Dealing with Forced Simplicity

I woke to crashing plaster and pouring water. Ten weeks of apartmentlessness followed. Forced simplicity, or being forced to reckon with all of my stuff, is what I had been wanting, but I did not enjoy this package it arrived in.


During the demolition after the flood:


Admittedly, I was well-positioned to count my blessings, having already wanted to purge and live in less-cluttered surroundings. However, shuttling myself and my kids between each of my parents’ homes for ten weeks was time-consuming, and us not having our own space, our own home, was pretty stressful.

So, count my blessings I did. We gained precious time with my parents and step-parents. We shared meals, conversation, family time and chores with them, and basked in the love, security, and comfort they and their homes offered. They helped me with said meals and child care, which are blessings beyond measure for any parent. Multiple-generation households are both practical AND joy-inducing.

I threw away at least five industrial-sized trash bags full of stuff. This, a year after downsizing from a house to an apartment. I will not forget the loss of most of my graduate-school papers, but the degree is over ten years old, I plan to get another graduate degree at some point, and I’m pretty sure I still have a copy of my thesis somewhere.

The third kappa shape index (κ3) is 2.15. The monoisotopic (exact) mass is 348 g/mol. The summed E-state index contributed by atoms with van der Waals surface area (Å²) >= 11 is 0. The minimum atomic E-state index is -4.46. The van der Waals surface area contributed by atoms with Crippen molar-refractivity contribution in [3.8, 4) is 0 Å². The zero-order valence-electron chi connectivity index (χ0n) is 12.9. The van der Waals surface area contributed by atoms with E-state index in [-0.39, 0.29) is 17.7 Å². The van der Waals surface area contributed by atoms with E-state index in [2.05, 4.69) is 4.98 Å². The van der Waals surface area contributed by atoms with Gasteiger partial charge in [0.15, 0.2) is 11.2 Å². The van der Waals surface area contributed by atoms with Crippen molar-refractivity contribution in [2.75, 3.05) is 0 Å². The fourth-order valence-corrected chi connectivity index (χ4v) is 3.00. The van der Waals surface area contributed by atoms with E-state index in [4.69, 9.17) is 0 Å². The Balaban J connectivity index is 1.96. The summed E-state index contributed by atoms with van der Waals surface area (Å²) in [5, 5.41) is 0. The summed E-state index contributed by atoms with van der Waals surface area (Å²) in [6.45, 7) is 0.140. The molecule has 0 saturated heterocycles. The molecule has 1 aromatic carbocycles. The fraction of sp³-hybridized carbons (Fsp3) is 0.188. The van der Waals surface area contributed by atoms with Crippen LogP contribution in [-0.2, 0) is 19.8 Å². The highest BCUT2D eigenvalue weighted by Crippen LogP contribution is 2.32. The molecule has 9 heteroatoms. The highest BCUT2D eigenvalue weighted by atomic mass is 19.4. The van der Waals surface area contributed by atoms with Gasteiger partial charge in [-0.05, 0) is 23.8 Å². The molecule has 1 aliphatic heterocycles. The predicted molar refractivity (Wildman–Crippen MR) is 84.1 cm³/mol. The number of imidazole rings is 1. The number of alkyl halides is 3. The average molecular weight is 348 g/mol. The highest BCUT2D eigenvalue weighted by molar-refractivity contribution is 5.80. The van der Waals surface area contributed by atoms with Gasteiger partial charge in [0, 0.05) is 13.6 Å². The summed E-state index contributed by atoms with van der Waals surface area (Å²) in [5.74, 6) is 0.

I did often feel like my life had been razed by wildfire, but I consciously chose to see the opportunity to cleanse and renew. As we prepared to move back in, I cleaned construction dust off of every single plane and surface, and I took this opportunity to organize and to purge even further. I really do enjoy organizing and home-making, but it was a challenge to offer myself the same empathy and perspective that I would offer a Type A customer. Certainly, having honed my organizational skills with Type A helped me launch into and remain in organizing and cleaning mode.

I saved on two-and-a-half months of rent. Enough said.


After construction and organizing:


Finally, my kids learned resilience, or so I hope. They learned to make their own comfort in different spaces. They learned that there is almost always a solution to any problem. They saw, instead of hearing the repeated mantra from me, that family is the most important thing at the end of the day. They experienced that we need to be grateful for whatever we have.

Many of my reasons may sound cliche, but we all get caught up in the minutiae of life and forget to be grateful for the love we share, the warmth we have and the sustenance we enjoy. Home is wherever our people are, but it’s nice to have one address which houses you and those people.

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